Al McCombs

Al McCombs

Early water saver--W.H. Snyder, the pioneer businessman who started a bakery in Chino on Seventh Street, then built the building at Sixth and D which was to house Reher’s Drug Store and Mr. Snyder’s moved bakery, gave Chino its first lawn sprinkling system, according to the Sept. 17, 1913 Champion.

He placed a system of pipes underground and a set of whirling spray nozzles even with the surface, so he could sprinkle his entire lawn at one time.

“This installation, while expensive, conserves the water, does away with rubber hose, takes less time and no attention and in a few years will save money for the owner,” said the article.

Election results--A year earlier the Champion was able to brag about getting results of the November election to its readers faster, this being the days before radio or even universal telephone service. 

“On election night the Champion pulled off a stunt seldom tried by newspapers in the smaller towns. Through the courtesy of the Pomona Progress and the aid of the Home Phone Company, the Champion had a special telephone wire direct from the Progress office in Pomona to the K.P. Hall in Chino. The taking of the returns (which included the Woodrow Wilson election) began about six o’clock and continued until 11 o’clock. Copies of the returns were read at the Taylor meetings (a local tent meeting), thrown on the screen at the Vaudette Theater and posted in front of Reher’s drug store and the K.P. Hall (which) was filled with eager listeners. Songs, speeches, jokes, music, etc. made the time very enjoyable.”

Motor vehicles coming – The same issue reported that the city board of trustees had made arrangements for the city team (with horses) to make a round of the alleys once a month to gather up old tin cans and other garbage and dispose of it. The street committee was instructed to have the street scales of the Chino Land and Water Company and Chino Feed and Fuel Company removed from the streets. Some time was taken at the meeting to discuss the grading of A (now Riverside Drive) and Sixth streets near the new high school which was partially completed and occupied.

The Champion editor also noted in the same issue that old shacks used at the county hospital for pest and quarantine houses had been razed and burned.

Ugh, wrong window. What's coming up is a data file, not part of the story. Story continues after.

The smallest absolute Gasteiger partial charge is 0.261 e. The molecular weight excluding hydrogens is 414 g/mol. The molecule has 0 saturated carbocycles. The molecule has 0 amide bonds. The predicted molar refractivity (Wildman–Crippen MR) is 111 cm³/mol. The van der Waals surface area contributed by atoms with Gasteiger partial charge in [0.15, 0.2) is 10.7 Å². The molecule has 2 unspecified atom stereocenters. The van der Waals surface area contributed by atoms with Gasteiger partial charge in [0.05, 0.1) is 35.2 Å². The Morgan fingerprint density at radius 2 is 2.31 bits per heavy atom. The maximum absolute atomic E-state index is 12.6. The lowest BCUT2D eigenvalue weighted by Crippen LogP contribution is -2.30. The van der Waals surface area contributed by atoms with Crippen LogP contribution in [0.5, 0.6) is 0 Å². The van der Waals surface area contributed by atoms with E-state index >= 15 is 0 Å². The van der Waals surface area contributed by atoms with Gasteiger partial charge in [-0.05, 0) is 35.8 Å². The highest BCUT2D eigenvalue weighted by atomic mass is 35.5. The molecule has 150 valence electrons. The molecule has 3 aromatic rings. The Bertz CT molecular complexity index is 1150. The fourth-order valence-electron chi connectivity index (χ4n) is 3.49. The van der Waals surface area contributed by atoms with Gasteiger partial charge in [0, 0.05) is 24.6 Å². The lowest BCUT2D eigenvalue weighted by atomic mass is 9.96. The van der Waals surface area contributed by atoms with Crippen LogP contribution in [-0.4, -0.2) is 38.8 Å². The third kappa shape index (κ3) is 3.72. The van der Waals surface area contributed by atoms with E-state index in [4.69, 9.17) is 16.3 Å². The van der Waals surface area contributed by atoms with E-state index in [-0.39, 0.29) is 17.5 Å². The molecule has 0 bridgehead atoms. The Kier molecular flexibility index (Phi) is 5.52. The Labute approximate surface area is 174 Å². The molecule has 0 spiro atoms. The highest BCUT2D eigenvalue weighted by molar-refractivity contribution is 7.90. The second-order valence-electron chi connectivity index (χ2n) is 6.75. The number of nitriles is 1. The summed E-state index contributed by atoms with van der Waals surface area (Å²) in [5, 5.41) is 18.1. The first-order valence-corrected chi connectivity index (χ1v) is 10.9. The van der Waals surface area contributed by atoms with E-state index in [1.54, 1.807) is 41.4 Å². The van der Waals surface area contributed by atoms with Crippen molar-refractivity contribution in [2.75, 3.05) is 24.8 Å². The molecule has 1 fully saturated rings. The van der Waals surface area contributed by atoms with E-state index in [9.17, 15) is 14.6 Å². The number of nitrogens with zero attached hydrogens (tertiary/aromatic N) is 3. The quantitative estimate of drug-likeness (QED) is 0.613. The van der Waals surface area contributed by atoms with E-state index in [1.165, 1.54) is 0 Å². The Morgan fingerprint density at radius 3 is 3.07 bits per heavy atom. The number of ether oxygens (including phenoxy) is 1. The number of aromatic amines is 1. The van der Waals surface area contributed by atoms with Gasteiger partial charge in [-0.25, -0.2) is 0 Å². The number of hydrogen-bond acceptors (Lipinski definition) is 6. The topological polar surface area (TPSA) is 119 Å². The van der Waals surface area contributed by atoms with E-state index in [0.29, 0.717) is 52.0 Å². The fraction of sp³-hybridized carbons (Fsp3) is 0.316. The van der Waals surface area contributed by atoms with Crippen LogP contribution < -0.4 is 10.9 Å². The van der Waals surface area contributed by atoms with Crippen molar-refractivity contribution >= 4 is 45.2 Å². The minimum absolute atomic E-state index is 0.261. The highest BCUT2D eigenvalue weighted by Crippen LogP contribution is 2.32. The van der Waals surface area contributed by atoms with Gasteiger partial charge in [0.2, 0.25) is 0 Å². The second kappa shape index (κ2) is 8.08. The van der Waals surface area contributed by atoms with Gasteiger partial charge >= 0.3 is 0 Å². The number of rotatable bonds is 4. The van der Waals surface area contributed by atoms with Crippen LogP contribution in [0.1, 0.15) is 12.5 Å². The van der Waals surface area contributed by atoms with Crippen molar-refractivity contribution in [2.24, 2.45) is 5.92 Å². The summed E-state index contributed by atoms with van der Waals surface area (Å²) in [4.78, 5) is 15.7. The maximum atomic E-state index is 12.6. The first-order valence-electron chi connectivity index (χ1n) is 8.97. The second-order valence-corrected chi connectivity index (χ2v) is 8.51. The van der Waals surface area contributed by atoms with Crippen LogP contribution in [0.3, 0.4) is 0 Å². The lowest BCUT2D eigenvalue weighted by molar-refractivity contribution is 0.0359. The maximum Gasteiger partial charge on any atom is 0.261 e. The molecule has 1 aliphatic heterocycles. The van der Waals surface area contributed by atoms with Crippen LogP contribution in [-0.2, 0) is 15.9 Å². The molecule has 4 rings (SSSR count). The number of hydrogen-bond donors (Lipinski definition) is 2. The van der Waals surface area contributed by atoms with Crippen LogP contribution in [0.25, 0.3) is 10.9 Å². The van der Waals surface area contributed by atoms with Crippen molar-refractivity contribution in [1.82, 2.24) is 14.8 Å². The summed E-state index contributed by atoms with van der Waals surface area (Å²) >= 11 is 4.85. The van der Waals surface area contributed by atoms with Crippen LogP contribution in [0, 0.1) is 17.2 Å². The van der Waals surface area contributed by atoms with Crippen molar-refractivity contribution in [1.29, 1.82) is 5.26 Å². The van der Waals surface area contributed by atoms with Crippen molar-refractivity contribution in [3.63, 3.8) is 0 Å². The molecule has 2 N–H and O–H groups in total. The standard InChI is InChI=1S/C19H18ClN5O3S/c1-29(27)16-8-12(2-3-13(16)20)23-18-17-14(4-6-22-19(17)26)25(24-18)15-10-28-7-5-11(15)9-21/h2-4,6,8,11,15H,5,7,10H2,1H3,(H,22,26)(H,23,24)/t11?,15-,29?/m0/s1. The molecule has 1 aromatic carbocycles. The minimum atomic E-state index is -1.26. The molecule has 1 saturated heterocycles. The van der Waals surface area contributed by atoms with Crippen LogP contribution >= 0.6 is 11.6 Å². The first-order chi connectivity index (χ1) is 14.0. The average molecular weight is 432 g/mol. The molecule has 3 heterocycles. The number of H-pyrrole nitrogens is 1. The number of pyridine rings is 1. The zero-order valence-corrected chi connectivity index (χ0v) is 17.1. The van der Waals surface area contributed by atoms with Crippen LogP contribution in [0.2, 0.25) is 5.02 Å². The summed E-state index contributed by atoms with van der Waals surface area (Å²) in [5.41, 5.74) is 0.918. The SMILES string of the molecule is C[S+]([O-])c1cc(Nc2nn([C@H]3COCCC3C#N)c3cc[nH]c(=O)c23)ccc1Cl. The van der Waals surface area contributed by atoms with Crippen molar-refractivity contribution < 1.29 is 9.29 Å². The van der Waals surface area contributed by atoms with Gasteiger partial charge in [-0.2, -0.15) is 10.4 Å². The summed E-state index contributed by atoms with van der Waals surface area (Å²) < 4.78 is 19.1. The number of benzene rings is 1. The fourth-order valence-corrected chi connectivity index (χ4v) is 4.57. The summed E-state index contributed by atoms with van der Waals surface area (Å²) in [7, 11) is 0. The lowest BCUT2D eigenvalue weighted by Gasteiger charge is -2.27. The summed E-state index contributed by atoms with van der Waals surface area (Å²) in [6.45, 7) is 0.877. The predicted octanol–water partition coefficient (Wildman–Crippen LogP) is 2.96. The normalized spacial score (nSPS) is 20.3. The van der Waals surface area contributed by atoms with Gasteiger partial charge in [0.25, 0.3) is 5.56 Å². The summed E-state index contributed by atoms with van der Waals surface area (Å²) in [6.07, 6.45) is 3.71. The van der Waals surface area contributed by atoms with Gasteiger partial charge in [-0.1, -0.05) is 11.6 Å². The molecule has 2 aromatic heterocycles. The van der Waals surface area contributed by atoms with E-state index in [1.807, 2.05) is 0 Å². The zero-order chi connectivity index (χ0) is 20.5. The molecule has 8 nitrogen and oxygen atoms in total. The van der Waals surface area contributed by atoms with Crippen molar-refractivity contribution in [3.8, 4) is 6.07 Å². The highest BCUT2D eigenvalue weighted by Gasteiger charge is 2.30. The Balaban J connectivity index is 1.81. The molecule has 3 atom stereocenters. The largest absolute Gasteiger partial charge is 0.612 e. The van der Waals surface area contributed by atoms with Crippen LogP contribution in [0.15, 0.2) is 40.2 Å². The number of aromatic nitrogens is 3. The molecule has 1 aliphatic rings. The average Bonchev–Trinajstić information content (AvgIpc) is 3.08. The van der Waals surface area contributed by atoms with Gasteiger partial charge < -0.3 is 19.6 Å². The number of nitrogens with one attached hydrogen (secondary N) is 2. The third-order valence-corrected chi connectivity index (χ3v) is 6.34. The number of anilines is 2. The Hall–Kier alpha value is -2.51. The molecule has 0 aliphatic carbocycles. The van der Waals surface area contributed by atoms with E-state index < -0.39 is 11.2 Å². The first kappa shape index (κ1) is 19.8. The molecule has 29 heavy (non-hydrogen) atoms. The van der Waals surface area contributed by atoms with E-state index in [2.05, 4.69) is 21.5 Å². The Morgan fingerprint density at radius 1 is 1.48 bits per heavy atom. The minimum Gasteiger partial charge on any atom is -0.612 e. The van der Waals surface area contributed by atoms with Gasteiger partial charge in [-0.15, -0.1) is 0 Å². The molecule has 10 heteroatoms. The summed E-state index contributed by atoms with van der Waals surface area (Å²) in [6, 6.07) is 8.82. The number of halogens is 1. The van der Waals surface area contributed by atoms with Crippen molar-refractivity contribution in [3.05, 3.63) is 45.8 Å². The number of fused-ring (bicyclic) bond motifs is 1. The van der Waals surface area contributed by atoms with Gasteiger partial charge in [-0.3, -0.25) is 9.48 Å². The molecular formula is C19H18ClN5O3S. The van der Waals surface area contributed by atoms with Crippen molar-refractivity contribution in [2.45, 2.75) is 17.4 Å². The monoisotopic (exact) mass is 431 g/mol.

Exhibition stopped--said the Champion headline in the same issue. La Wayne, a hypnotist showing at the Vaudette Theater, placed a young man pedaling a bicycle under a hypnotic spell in nearby Holcomb’s store window at Sixth and D. A sign said he would perform for seven hours and be awakened at the evening show. Several people complained that the exhibition was a case of cruelty, so it was stopped by Constable Tebo. “The subject of the sympathy did not seem to share the belief that he was being cruelly treated,” said the article.

Official executioner--Back in 1933, prominent Chino pioneer Edwin Rhodes told about some of his early day acquaintances, including Henry Cline, who was the official hangman of the district. Each county did its own executing and there was quite a demand for his services, Mr. Rhodes said.

Outlook on socialism—"It is a fact to be pondered that today all the great powers of the world are in the hands of socialist governments, except the United States and Japan. Great Britain has a socialist government, so has France, so has Germany, so has Italy, for Mussolini is a life-long socialist and embodies in his plan of the all-powerful state and the subordination of individual rights in its purposes, the doctrine of socialism. So, of course, is Russia. Socialism also has a potential sway in almost all the minor governments of Europe. Japan maintains her non-socialist position by restricted suffrage and force of arms.”

So printed the editors of the Champion in November 1929 under the title “Socialist Advance,” adding that the “United States, therefore, is the one outstanding example of a great non-socialist power, and as the most prosperous country in the world, with the most general diffusion of human welfare and the highest standard of living for the masses in the world, it is the chief unanswerable argument against socialism.”

There’s been a lot of water under the bridge since then. The Great Depression, the New Deal, World War II, the Cold War, the fall of the Soviet Union, the rise of civil rights in this country, our own economic bumps, terrorism and now the coronavirus. Socialism continues to be a political argument. We continue to be tested.

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